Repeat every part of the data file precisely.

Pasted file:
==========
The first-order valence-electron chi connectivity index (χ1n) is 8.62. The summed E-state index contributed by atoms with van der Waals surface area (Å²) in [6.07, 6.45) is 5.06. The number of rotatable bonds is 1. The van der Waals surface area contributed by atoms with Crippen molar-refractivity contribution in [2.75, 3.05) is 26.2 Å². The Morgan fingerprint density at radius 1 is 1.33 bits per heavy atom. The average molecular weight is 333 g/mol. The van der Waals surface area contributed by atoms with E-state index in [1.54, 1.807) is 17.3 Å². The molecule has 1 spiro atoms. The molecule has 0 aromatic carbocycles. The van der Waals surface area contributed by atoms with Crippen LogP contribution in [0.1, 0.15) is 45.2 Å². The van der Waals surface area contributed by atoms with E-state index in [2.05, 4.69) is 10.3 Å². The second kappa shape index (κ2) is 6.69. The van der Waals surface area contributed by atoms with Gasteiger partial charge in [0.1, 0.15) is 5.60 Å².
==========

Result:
The first-order valence-electron chi connectivity index (χ1n) is 8.62. The summed E-state index contributed by atoms with van der Waals surface area (Å²) in [6.07, 6.45) is 5.06. The number of rotatable bonds is 1. The van der Waals surface area contributed by atoms with Crippen molar-refractivity contribution in [2.75, 3.05) is 26.2 Å². The Morgan fingerprint density at radius 1 is 1.33 bits per heavy atom. The average molecular weight is 333 g/mol. The van der Waals surface area contributed by atoms with E-state index in [1.54, 1.807) is 17.3 Å². The molecule has 1 spiro atoms. The molecule has 0 aromatic carbocycles. The van der Waals surface area contributed by atoms with Crippen LogP contribution in [0.1, 0.15) is 45.2 Å². The van der Waals surface area contributed by atoms with E-state index in [2.05, 4.69) is 10.3 Å². The second kappa shape index (κ2) is 6.69. The van der Waals surface area contributed by atoms with Gasteiger partial charge in [0.1, 0.15) is 5.60 Å².